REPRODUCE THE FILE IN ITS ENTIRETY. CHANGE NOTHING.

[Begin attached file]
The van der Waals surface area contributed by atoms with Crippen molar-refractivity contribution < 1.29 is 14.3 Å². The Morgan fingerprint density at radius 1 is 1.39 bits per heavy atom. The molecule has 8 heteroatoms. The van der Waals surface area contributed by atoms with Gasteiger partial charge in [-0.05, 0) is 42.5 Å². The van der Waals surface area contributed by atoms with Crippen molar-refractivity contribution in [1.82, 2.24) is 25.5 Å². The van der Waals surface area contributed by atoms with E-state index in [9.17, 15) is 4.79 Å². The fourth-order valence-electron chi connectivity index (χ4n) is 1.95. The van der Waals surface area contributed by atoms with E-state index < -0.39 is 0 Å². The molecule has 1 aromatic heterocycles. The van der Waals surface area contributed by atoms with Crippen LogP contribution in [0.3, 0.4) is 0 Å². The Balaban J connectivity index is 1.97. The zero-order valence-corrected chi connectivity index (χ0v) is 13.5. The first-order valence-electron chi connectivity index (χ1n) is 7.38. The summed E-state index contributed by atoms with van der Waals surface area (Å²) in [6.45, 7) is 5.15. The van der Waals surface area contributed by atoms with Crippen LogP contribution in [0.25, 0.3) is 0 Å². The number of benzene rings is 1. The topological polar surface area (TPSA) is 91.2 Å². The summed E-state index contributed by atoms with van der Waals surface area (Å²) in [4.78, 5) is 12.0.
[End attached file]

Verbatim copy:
The van der Waals surface area contributed by atoms with Crippen molar-refractivity contribution < 1.29 is 14.3 Å². The Morgan fingerprint density at radius 1 is 1.39 bits per heavy atom. The molecule has 8 heteroatoms. The van der Waals surface area contributed by atoms with Gasteiger partial charge in [-0.05, 0) is 42.5 Å². The van der Waals surface area contributed by atoms with Crippen molar-refractivity contribution in [1.82, 2.24) is 25.5 Å². The van der Waals surface area contributed by atoms with E-state index in [9.17, 15) is 4.79 Å². The fourth-order valence-electron chi connectivity index (χ4n) is 1.95. The van der Waals surface area contributed by atoms with E-state index < -0.39 is 0 Å². The molecule has 1 aromatic heterocycles. The van der Waals surface area contributed by atoms with Crippen LogP contribution in [0.3, 0.4) is 0 Å². The Balaban J connectivity index is 1.97. The zero-order valence-corrected chi connectivity index (χ0v) is 13.5. The first-order valence-electron chi connectivity index (χ1n) is 7.38. The summed E-state index contributed by atoms with van der Waals surface area (Å²) in [6.45, 7) is 5.15. The van der Waals surface area contributed by atoms with Crippen LogP contribution in [0.25, 0.3) is 0 Å². The number of benzene rings is 1. The topological polar surface area (TPSA) is 91.2 Å². The summed E-state index contributed by atoms with van der Waals surface area (Å²) in [4.78, 5) is 12.0.